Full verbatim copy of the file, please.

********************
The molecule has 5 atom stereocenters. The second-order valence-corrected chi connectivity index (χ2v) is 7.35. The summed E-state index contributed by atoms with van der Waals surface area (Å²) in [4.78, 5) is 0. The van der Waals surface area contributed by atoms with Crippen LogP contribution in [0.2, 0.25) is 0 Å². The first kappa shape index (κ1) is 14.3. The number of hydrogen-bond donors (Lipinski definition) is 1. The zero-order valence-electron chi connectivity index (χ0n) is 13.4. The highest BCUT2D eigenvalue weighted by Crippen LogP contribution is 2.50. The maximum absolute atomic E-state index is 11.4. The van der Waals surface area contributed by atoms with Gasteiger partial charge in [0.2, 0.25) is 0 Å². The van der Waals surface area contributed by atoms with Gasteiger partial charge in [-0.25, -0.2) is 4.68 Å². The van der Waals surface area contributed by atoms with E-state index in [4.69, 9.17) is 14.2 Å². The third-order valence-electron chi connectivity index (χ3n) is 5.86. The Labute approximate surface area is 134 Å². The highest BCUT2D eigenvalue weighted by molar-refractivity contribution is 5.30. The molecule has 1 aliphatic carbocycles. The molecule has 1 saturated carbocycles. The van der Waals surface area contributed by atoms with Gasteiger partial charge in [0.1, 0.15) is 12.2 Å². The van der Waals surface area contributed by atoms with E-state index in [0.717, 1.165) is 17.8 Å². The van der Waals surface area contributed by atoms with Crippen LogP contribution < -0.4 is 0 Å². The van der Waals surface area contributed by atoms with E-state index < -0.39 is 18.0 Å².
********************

The molecule has 5 atom stereocenters. The second-order valence-corrected chi connectivity index (χ2v) is 7.35. The summed E-state index contributed by atoms with van der Waals surface area (Å²) in [4.78, 5) is 0. The van der Waals surface area contributed by atoms with Crippen LogP contribution in [0.2, 0.25) is 0 Å². The first kappa shape index (κ1) is 14.3. The number of hydrogen-bond donors (Lipinski definition) is 1. The zero-order valence-electron chi connectivity index (χ0n) is 13.4. The highest BCUT2D eigenvalue weighted by Crippen LogP contribution is 2.50. The maximum absolute atomic E-state index is 11.4. The van der Waals surface area contributed by atoms with Gasteiger partial charge in [0.2, 0.25) is 0 Å². The van der Waals surface area contributed by atoms with Gasteiger partial charge in [-0.25, -0.2) is 4.68 Å². The van der Waals surface area contributed by atoms with E-state index in [4.69, 9.17) is 14.2 Å². The third-order valence-electron chi connectivity index (χ3n) is 5.86. The Labute approximate surface area is 134 Å². The highest BCUT2D eigenvalue weighted by molar-refractivity contribution is 5.30. The molecule has 1 aliphatic carbocycles. The molecule has 1 saturated carbocycles. The van der Waals surface area contributed by atoms with Gasteiger partial charge in [0.1, 0.15) is 12.2 Å². The van der Waals surface area contributed by atoms with E-state index in [0.717, 1.165) is 17.8 Å². The van der Waals surface area contributed by atoms with Crippen LogP contribution < -0.4 is 0 Å². The van der Waals surface area contributed by atoms with E-state index < -0.39 is 18.0 Å².